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Capsule Stage Reviews: But Not Goodbye, A Fertle Holiday, The Gifts of Christmas, The Nutcracker, Panto Cinderella, Santaland Diaries, Spirits to Enforce, Twelve Ways of Christmas

But Not Goodbye Main Street Theater's But Not Goodbye has nothing to do with Christmas except its family spirit and joy of giving, but George Seaton's fantasy comedy is exceptionally well wrapped. Sam dies before he can rectify the muddle he has made of family finances, but when his father comes to escort him to heaven, Sam stays to make things right. Wistful and gentle, the comedy unfolds as if we're watching it from a comfy recliner. The twists are smooth, the complications not too difficult to knit back together, and the ensemble cast, under Steve Garfinkel's smooth direction, is exemplary, especially David Wald as cantankerous Benjamin, as feisty a dead leprechaun as ever was. Through December 28. 2540 Times Blvd., 713-524-6706. — DLG

A Fertle Holiday It just wouldn't be Christmas in Houston if the loony singing Fertle family and their equally crazy neighbors didn't sit down for their Christmas eve dinner of chicken in a bucket, heaping helpings of daughter-in-law Bridgette's creamed corn — slightly green around the edges — lime Jell-O squares and a big ol' slab of mom Mildred's butter pie, slathered with gobs of nondairy whipped topping. Hungry? You bet! You'll ache from laughing out loud at this most dysfunctional family, which strangely resembles almost any family you know, including your own. Daughter Justicena completes her holiday shopping when she and whipped hubby Pete and spawn-from-hell son Damien stop overnight at Motel 6, where she purloins the towels, hand soap, postcards and Gideon Bible to wrap up as gifts. Mildred and Ned's other daughter, Carol, accompanied by rich husband Roger and nelly son Curtis, flies in from San Diego on a private plane, causing no end of jealousy on the part of her loser brother Lou, who manages to get his big foot stuck in his mouth constantly. Balancing on one foot with his arms extended just so, slow brother Earl, who's recently hit his head again, makes the perfect TV rabbit ears, and nobody's in the mood to decorate Ned's scrawny, pathetic twig of a tree — "All the sequoias were gone," he whines in defense. Then there's Uncle Al, whose wife Orabella has suddenly died, attempting to play Santa for the kids. He just doesn't have it in him to be merry, getting out one lone "ho" before bursting into sobs. The inspired clowns responsible for the merriment, and who play every character, are Steve Farrell (who writes the satiric material), Vicki Farrell and Rich Mills. No matter what mood you're in, you'll be in a better one after seeing this one-and-only comedy troupe. Merry Christmas, indeed. Through January 10. Radio Music Theater, 2623 Colquitt, 713-522-7722. — DLG

The Gifts of Christmas In A.D. Players' The Gifts of Christmas, two one-acters pair the profane (O. Henry's Gift of the Magi) with the sacred (The Foster Father) to remind us what the spirit of Christmas really means. O. Henry's classic story of poor newlyweds whose unselfish love is proved by their sacrifice can be read in less than five minutes, so Brainerd Duffield's theater adaptation is terribly overstuffed. Although tenement grit is absent in the production design, O. Henry's patented charm is amplified by Craig Griffin and Debra Duderstadt, who might have stepped right off the page as Jim and Della. They also shine in Foster Father, David Benedict's heartwarming comedy about Joseph's struggle to believe his virginal betrothed Mary is pregnant — by God, no less. Duderstadt imbues Mary with freshness and awe, while Griffin's real-guy intensity meshes with doubting Joseph. Marty Blair's witty Gabriel, who announces the mystery, would stop the show if the audience were less polite. Through December 31. 2710 Alabama, 713-526-2721. — DLG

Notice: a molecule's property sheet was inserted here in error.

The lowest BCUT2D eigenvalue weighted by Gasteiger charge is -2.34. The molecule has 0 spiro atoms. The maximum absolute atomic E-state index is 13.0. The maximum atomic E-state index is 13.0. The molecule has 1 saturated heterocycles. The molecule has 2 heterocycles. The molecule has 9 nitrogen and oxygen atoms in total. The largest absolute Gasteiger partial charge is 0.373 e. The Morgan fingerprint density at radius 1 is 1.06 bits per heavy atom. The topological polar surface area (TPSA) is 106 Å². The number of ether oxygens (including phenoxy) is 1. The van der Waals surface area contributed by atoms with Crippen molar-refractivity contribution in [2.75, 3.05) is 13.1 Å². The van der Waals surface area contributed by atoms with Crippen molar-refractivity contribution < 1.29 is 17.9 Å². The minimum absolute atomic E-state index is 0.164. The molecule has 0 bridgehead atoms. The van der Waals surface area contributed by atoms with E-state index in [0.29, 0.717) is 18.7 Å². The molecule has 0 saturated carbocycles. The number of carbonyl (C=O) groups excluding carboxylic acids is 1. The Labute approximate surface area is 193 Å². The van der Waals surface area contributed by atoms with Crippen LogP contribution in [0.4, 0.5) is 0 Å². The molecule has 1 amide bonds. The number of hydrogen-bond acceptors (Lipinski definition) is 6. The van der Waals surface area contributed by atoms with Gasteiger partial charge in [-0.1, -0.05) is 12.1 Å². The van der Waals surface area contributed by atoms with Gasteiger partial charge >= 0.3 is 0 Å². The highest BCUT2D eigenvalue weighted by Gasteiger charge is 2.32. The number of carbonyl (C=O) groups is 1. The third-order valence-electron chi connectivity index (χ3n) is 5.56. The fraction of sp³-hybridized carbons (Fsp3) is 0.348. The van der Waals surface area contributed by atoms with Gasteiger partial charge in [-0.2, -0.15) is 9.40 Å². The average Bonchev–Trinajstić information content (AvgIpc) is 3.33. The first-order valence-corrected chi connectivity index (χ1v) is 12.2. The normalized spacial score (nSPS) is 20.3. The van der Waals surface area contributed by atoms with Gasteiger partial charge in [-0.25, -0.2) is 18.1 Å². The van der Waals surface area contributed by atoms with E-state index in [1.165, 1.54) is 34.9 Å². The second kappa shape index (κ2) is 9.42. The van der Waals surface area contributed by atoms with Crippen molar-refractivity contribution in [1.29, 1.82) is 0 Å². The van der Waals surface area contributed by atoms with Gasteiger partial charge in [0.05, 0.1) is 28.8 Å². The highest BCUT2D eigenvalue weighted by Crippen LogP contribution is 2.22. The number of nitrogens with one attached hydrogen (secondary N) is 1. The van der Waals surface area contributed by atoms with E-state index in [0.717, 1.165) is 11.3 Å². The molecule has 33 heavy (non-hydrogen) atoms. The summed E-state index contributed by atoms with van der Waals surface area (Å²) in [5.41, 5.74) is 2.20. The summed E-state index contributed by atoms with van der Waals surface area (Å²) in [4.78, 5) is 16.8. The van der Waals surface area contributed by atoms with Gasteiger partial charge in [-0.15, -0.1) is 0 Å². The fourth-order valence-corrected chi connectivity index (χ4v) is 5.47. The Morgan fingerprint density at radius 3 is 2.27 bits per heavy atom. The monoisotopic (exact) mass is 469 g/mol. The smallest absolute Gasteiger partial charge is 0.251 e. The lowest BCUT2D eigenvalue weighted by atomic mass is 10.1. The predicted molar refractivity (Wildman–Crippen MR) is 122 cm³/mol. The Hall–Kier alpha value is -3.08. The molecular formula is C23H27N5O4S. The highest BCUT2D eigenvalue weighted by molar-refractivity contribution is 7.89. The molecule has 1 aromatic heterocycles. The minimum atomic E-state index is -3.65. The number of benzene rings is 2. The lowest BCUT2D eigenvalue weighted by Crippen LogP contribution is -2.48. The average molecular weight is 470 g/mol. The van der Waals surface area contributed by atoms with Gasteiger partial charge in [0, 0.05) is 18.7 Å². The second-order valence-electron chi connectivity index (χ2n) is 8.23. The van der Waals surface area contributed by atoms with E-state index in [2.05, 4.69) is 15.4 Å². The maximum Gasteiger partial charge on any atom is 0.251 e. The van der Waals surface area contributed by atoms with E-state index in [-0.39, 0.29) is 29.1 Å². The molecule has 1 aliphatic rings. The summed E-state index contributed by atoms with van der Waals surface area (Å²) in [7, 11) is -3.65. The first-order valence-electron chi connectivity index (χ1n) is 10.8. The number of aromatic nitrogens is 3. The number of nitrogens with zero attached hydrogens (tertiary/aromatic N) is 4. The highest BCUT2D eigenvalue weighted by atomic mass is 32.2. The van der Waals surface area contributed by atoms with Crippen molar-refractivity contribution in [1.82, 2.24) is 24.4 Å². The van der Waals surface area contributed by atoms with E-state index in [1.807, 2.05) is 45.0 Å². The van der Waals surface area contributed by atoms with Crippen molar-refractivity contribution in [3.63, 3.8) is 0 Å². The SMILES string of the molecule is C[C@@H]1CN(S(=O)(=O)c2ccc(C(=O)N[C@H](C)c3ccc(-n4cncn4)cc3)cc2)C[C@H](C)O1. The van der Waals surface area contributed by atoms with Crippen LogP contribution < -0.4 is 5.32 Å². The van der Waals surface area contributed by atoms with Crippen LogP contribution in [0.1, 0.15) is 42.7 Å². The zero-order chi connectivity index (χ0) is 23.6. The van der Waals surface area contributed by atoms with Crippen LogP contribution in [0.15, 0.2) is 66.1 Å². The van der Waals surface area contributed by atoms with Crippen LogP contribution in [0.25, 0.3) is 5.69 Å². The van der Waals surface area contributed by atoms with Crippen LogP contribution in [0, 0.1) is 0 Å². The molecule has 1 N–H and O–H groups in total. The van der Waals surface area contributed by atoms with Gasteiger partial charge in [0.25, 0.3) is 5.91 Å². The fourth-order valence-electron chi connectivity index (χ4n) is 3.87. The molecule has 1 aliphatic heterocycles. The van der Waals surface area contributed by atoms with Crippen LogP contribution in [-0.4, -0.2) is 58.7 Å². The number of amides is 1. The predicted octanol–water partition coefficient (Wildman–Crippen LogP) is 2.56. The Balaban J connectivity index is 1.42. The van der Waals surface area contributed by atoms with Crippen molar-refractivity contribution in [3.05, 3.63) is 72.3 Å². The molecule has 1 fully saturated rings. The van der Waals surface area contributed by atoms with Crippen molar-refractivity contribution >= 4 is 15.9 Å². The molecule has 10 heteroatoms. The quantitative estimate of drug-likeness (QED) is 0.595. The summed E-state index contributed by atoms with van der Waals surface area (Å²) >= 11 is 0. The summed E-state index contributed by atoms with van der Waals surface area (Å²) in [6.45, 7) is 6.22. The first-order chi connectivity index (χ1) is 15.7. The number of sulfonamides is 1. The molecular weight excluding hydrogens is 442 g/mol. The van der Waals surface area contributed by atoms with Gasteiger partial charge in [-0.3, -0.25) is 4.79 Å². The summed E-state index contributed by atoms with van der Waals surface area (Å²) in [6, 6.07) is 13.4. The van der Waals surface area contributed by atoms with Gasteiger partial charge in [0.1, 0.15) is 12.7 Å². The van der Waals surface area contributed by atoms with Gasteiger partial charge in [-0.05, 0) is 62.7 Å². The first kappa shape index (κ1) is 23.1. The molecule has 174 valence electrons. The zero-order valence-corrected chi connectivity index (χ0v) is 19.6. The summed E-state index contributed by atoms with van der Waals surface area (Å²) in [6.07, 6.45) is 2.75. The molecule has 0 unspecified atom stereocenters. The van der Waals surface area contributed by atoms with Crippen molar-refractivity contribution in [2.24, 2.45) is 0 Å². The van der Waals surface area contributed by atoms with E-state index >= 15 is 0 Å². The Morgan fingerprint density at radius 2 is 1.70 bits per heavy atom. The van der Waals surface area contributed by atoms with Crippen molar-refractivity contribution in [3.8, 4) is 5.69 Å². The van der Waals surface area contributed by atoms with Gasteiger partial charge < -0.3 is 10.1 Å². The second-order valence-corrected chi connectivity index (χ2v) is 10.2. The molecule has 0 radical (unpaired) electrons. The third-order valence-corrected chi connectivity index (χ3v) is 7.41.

The Nutcracker It ain't Christmas till the Sugar Plum dances, and dance she does in Houston Ballet's annual production of The Nutcracker. Her grand pas de deux is one of the choreographic delights of this century-old ballet. Houstonians have been ogling this piece of holiday eye candy for 21 years now, yet the magic never seems to die. The production, with sets and costumes designed by Desmond Heeley, has gotten a little sprucing up this year, as many of the costumes were re-created or refreshed — with all the extra bling on the snowflake tutus, the "Snow" scene should be renamed "Diamonds in the Snow." Besides the new costumes, the ballet always offers the chance to spot up-and-coming talent, from corps kids getting solo roles to tykes from the Chance to Dance program getting their first taste of dancing onstage. The lovely, long-legged Mireille Hassenboehler was celestial as the Sugar Plum Fairy opening night, but Houston Ballet fans will want to catch 17-year-veteran Tyann Clement in the role as her finale performance before she retires. (Casting in the 32-performance run rotates; visit www.houstonballet.org for the cast list.) There's plenty for non-dance fans to ooh and aah over, too, like the stage tricks from the growing Christmas tree, the 200 pounds of falling "snow" and the flying cooks. And music lovers will delight in the Houston Ballet Orchestra's splendid rendition of Tchaikovsky's famous score. Through December 28. Wortham Theater Center, 501 Texas, 713-227-2787. — MG

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